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Wednesday, Jan 16, 2013
Between now and the Oscars, we will be revisiting the films that make the 2012 Awards Season sizzle. This time out, we look at Kathryn Bigelow's amazing follow-up to her previous Best Picture Winner, The Hurt Locker

In 2008, Kathryn Bigelow’s career was at a concerning crossroads. Her last film, 2002’s poorly received K-19: The Widowmaker was considered a major box office bomb, and the heyday of such classics as Near Dark (and for some, Strange Days and Point Break) were decades past. Life is hard enough for a female filmmaker in the male dominated dominion of Tinseltown, let alone for a perceived failure whose best work was a distant memory. Then came The Hurt Locker, and things changed dramatically. Bigelow went from pariah to pioneer, becoming the first woman EVER to win the Oscar for Best Director. Some argued her nomination and victory were part of some calculated mea culpa conspiracy on the part of paternalistic Hollywood. With her stellar follow-up, the amazing Zero Dark Thirty, such silliness should be put to rest once and for all. It’s a brilliant thriller by a more than capable moviemaker, gender be damned.

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Wednesday, Nov 28, 2012
The twist ending in recent films: Delightful? Or Disingenuous?

There is nothing new about the trick or “twist” ending. Long before Pam Ewing ‘dreamt’ an entire season of Dallas or the Ape Planet turned out to be Earth all along, filmmakers and novelists were pulling the rug out from under unsuspecting readers/viewers with their last act switheroos. In general, people like a good plot ploy. Being able to see events in a totally differently light can bring both clarity and a sense of calm. Suddenly, the weird way a character was acting is explained away. Similarly, a side element not easily recognizable quickly comes into focus, arguing for its ability to con you just as easily as the creative wizard working behind the media scrim.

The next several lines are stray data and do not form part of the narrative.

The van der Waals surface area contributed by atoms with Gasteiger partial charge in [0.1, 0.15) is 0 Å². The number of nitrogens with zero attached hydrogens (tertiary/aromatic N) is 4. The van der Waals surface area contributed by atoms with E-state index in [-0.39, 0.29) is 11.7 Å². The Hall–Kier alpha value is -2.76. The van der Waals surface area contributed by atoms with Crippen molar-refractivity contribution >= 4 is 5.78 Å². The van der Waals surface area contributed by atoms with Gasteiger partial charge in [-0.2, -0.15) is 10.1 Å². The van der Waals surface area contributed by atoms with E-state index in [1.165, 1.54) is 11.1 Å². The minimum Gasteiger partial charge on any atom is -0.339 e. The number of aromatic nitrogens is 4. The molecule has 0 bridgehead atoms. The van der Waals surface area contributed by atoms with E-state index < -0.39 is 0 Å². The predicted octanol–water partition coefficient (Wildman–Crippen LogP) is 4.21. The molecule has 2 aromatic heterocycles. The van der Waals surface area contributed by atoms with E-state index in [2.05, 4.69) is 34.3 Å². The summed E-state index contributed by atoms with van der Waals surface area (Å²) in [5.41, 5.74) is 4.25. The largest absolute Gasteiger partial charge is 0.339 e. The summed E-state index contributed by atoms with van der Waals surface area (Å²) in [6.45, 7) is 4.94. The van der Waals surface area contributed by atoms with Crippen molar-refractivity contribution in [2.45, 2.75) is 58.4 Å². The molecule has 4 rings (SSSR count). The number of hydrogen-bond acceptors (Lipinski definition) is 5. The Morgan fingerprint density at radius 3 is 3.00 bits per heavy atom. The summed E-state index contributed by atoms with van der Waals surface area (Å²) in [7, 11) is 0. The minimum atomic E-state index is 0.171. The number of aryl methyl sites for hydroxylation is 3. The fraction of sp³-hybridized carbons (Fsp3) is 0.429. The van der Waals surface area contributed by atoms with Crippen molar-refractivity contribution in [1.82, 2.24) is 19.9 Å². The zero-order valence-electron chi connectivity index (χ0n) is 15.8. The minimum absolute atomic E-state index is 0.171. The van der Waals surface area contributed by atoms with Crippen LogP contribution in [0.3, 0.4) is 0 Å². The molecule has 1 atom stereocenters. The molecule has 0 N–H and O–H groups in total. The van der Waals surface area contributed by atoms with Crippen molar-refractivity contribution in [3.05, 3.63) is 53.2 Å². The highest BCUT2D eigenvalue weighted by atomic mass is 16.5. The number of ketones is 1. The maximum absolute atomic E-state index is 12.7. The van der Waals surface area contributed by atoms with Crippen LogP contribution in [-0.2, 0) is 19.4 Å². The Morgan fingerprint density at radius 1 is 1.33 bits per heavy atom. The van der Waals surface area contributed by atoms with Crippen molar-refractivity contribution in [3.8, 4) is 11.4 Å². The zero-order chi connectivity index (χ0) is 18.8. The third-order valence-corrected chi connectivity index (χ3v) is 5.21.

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Monday, Oct 15, 2012
Like science fiction, which requires a solid suspension of disbelief, horror has its inherent limits. It cannot and will not appeal to each and every member of the audience.

It was intriguing to watch. For those of us who love the genre, we knew it was inevitable. Still, with such a strong showing from the international community, it looked like the Ethan Hawke horror film Sinister was going to be something special. Insidious special. The Cabin in the Woods special. Heck, maybe even [REC] good. As it sat in the high 90s on Rotten Tomatoes, it looked like the often maligned movie category was about to score that rarity - a real critical hit.

Then it started. Slowly, then snowballing. As more and more ‘journalists’ added their voices, as the aggregate system over at Rotten Tomatoes started to show its already flawed stripes, the total score for Sinister dropped. First into the ‘80s, then drastically into the high 60s. By the end of the 12 October weekend (where it placed third at the box office), it had landed at a weak 63%. While that’s good in the overall scheme of the genre, it once again argues for a critical constant. Horror remains one of the most consistently marginalized and maligned categories in the history of the artform. More so than any other.

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Wednesday, Sep 19, 2012
So where does the wickedness really come from? Is it nothing more than a combination of factors, an internal weakness fueled by far more malevolent outside sources? Well, yes and no.